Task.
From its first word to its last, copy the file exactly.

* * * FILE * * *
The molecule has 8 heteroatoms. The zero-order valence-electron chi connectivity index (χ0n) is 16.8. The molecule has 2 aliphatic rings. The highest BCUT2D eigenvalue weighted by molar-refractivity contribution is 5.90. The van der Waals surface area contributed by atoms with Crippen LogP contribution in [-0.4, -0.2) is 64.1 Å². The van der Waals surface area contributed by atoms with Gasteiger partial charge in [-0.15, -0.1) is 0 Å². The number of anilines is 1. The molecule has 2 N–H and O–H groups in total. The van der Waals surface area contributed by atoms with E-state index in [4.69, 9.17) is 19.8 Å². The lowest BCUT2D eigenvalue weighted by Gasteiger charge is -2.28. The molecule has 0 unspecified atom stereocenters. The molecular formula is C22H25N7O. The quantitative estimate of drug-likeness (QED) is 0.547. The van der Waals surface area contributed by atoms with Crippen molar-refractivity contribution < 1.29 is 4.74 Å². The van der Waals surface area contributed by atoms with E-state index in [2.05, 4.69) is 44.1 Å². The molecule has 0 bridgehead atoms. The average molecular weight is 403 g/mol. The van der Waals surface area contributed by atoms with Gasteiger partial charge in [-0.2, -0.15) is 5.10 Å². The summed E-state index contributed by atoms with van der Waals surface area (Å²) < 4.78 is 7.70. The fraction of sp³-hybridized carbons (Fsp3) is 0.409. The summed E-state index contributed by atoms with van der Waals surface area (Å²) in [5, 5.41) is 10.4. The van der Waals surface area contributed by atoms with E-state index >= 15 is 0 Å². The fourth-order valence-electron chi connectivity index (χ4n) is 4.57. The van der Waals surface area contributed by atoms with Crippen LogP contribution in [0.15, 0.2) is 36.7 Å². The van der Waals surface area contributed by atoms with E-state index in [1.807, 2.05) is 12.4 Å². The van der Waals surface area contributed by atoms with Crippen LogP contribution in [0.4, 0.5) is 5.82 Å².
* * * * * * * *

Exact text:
The molecule has 8 heteroatoms. The zero-order valence-electron chi connectivity index (χ0n) is 16.8. The molecule has 2 aliphatic rings. The highest BCUT2D eigenvalue weighted by molar-refractivity contribution is 5.90. The van der Waals surface area contributed by atoms with Crippen LogP contribution in [-0.4, -0.2) is 64.1 Å². The van der Waals surface area contributed by atoms with Gasteiger partial charge in [-0.15, -0.1) is 0 Å². The number of anilines is 1. The molecule has 2 N–H and O–H groups in total. The van der Waals surface area contributed by atoms with E-state index in [4.69, 9.17) is 19.8 Å². The lowest BCUT2D eigenvalue weighted by Gasteiger charge is -2.28. The molecule has 0 unspecified atom stereocenters. The molecular formula is C22H25N7O. The quantitative estimate of drug-likeness (QED) is 0.547. The van der Waals surface area contributed by atoms with Crippen molar-refractivity contribution < 1.29 is 4.74 Å². The van der Waals surface area contributed by atoms with E-state index in [2.05, 4.69) is 44.1 Å². The molecule has 0 bridgehead atoms. The average molecular weight is 403 g/mol. The van der Waals surface area contributed by atoms with Gasteiger partial charge in [-0.2, -0.15) is 5.10 Å². The summed E-state index contributed by atoms with van der Waals surface area (Å²) < 4.78 is 7.70. The fraction of sp³-hybridized carbons (Fsp3) is 0.409. The summed E-state index contributed by atoms with van der Waals surface area (Å²) in [5, 5.41) is 10.4. The van der Waals surface area contributed by atoms with E-state index >= 15 is 0 Å². The fourth-order valence-electron chi connectivity index (χ4n) is 4.57. The van der Waals surface area contributed by atoms with Crippen LogP contribution in [0.15, 0.2) is 36.7 Å². The van der Waals surface area contributed by atoms with E-state index in [1.807, 2.05) is 12.4 Å². The van der Waals surface area contributed by atoms with Crippen LogP contribution in [0.4, 0.5) is 5.82 Å².